Last night, only two days before the Leafs‘ season opener against the Montreal Canadiens, Brian Burke added Dave Steckel to the roster in exchange for a fourth round pick in 2012. Although drafted in the first round, no one would mistake the 29 year old Steckel for an offensive forward. He’s kept himself in the league through his defensive play, made significantly easier by his big size, despite his inclination to not use said size. So tonight, one night before the regular season begins, we’re going to take a peek at Steckel’s defensive stats and see how he measures up with other centers on the two teams he played for in 2010-11.
Steckel split time between Washington and New Jersey in 2010-11, totalling 75 games played. His ice time at even strength was extremely limited, coming out to 10:04 minutes per game. This put him below centers Boyd Gordon, Marcus Johansson, Brooks Laich, Jason Arnott and Nicklas Backstrom on Washington and Jacob Josefson, Brian Rolston, Dainius Zubrus and Travis Zajac on New Jersey. The team’s save percentage (Sv%) when Steckel was on the ice was .924, which puts him ahead of all of the aforementioned except Josefson (.943) on New Jersey and Backstrom (.934), Laich (.940) and Johansson (.929) on Washington. A high Sv% indicates that attacking forwards were forced to the outside by strong defensive play.
Corsi tracks shots for/against while a player is on/off the ice to come up with a stat which tracks possession fairly well. Steckel’s relative Corsi (Corsi ON minus Corsi OFF) comes to a very low -9.4. The only two centers with worse relative Corsi for both teams are Marcus Johansson (-10.8) on Washington and Adam Mair (-13.6) on New Jersey. Despite this, Steckel’s GAON/60, the goals against while the player is on the ice per 60 minutes, is a very respectable 1.91. Only Brooks Laich (1.69) and Nicklas Backstrom (1.80) on Washington and Jacob Josefson (1.32) on New Jersey had a better GAON/60. Steckel was also leaned on heavily to start in the defensive end, with an Ozone% (percentage of shifts starting in the offensive zone) of 42.3%. This is the lowest total on both teams. The percentage of shifts he finished in the offensive zone (Fin Ozone%) was higher at 44.6%. He was the only one on New Jersey with a positive Ozone% difference and had a larger difference (2.3%) than the positive players on Washington, who were Backstrom (0.5%) and Gordon (2.1%).
So was Steckel playing against other teams’ top lines? The answer to that is no. His QUALCOMP (quality of competition) was 0.007, meaning the players he faced were only slightly better offensively. It’s likely he played against third and fourth lines at even strength. However, his QUALTEAM (quality of teammates) was an astoundingly low -0.426. For perspective, the second lowest among centers on either team was Matt Hendricks on Washington, with -0.389. Thus far his stats have been decent, while he faced third and fourth liners and played with far inferior linemates. As far as penalties go, Washington/New Jersey averaged 3.7 penalties for per 60 minutes while averaging 2.7 penalties against in the same timeframe when Steckel was on the ice. This difference of +1.0 is on par with or higher than all centers on both teams. Before we finish off, there is one more stat to look at.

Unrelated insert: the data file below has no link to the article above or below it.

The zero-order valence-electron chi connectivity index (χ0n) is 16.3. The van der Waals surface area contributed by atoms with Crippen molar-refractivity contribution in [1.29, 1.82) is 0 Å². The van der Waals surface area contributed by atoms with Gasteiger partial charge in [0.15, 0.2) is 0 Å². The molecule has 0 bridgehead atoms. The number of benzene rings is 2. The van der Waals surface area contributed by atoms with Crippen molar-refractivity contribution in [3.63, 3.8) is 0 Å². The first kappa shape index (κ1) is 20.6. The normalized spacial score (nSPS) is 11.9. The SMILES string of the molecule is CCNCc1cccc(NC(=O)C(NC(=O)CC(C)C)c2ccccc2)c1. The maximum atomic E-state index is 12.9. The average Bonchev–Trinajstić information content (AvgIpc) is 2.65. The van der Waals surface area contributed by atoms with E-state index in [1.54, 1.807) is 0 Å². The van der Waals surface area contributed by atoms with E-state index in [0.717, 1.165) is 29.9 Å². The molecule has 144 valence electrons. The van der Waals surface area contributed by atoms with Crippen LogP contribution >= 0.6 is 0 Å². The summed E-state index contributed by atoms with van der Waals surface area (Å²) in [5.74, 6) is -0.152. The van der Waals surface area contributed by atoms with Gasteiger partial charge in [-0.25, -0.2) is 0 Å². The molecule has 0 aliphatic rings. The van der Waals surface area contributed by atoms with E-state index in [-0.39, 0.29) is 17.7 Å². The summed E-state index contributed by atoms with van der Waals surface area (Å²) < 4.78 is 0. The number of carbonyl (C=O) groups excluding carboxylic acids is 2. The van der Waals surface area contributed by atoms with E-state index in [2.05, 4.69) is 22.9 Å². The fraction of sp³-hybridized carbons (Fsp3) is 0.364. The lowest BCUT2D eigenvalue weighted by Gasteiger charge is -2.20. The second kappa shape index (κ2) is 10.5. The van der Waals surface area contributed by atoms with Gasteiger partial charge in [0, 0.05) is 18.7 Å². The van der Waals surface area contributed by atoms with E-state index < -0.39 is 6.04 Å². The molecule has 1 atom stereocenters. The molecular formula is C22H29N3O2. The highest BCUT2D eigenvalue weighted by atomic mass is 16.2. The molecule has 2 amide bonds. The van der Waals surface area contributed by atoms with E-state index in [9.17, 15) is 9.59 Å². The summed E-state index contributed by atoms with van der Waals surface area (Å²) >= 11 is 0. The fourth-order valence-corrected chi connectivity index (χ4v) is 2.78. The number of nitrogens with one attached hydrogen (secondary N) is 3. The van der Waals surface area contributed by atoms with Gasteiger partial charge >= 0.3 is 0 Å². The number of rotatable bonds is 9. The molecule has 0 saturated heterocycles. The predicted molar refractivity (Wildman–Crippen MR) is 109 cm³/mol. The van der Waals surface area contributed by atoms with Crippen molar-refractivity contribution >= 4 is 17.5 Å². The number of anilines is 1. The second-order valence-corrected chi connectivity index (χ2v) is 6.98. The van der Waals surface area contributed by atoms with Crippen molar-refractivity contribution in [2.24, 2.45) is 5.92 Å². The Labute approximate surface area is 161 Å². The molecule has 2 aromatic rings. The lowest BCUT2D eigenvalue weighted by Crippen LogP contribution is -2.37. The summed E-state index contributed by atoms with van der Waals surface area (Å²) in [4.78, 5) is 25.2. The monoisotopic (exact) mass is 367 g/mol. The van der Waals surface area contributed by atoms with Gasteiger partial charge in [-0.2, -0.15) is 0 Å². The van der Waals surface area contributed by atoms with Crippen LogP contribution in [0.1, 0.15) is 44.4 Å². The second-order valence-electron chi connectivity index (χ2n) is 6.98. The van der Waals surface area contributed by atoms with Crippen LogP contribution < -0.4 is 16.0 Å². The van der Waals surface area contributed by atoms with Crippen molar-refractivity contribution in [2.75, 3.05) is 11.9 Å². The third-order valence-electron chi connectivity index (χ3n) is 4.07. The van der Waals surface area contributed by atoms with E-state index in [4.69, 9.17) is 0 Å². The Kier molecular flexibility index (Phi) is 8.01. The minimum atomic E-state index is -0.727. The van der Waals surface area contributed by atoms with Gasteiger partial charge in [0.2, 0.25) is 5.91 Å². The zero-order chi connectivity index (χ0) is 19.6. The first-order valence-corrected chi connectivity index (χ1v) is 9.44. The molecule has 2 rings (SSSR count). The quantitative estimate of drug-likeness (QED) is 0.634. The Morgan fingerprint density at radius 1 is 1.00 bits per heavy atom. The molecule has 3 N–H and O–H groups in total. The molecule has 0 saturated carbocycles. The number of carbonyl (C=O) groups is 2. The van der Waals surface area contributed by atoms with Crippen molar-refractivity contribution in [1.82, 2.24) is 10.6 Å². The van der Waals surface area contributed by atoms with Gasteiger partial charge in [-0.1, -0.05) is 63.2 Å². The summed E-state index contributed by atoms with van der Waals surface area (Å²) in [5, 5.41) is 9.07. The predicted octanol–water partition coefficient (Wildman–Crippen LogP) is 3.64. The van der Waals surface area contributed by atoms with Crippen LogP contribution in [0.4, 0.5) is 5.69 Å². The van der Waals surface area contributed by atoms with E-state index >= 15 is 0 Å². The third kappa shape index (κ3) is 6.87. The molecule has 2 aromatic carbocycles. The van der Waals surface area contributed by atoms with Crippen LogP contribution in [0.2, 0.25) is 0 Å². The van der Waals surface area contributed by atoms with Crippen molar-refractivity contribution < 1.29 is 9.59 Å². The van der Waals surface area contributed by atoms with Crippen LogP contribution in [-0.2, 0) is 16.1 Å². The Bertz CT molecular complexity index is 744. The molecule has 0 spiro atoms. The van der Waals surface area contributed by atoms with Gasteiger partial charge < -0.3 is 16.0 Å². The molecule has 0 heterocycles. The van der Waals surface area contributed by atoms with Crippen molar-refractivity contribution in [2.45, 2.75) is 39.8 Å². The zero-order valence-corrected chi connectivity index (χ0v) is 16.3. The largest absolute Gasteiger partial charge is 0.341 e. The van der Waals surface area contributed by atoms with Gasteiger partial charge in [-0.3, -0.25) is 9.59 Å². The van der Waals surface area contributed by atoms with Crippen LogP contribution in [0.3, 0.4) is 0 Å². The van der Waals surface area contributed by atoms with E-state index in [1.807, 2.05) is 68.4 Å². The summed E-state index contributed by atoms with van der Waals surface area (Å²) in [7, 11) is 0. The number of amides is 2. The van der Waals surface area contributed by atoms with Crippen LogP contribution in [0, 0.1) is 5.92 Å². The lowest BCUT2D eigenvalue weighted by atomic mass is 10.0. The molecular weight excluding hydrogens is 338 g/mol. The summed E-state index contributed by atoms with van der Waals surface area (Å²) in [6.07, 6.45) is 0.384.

The attribute that made Burke pull the trigger on this trade was Steckel’s impeccable faceoff winning percentage, finishing the season with a league high (among players with at least 500 faceoffs) 62.3%. This is higher than all of Tyler Bozak (54.6%), Mikhail Grabovski (48.4%), Philippe Dupuis (46.2%) and Tim Connolly (45.9%). In 2009-10, Matthew Lombardi’s last full season in the NHL, his faceoff winning percentage was 49.7%. Any way you slice it, this is a significant upgrade. Even more impressive, and certainly much more encouraging for the Leafs’ penalty kill, is that Steckel’s penalty kill faceoff percentage was 64.0%, which was also higher than all of Bozak (53.4%), Grabovski (41.2%), Dupuis (36.5%) and Connolly (29.3%). As Tyler Dellow pointed out back in July, faceoffs do not necessarily help turn a penalty kill around, but it’s hard to do much worse. Consistently winning the first faceoff on a penalty kill will give the defenders a good 20 seconds of rest that can only be beneficial. Also, since the comparison to Blair Betts has been made constantly throughout the day, it’s prudent to mention that his shorthanded faceoff percentage was at 45.2%.
Any way you slice it, Steckel is a clear upgrade over our previous fourth line center-to-be Philippe Dupuis. Moving Dupuis to wing, with Steckel at center and Mike Brown anchoring the right side, would give us a pretty decent shutdown fourth line who can all chip in around 5 goals a season. Another side effect of this trade is that it opens the door to a potential Bozak trade, which could bring in a top 6 forward in a package deal. The season starts tomorrow and the depth on the Maple Leafs is the deepest it’s been in Brian Burke’s tenure. It’s difficult to be disappointed with that.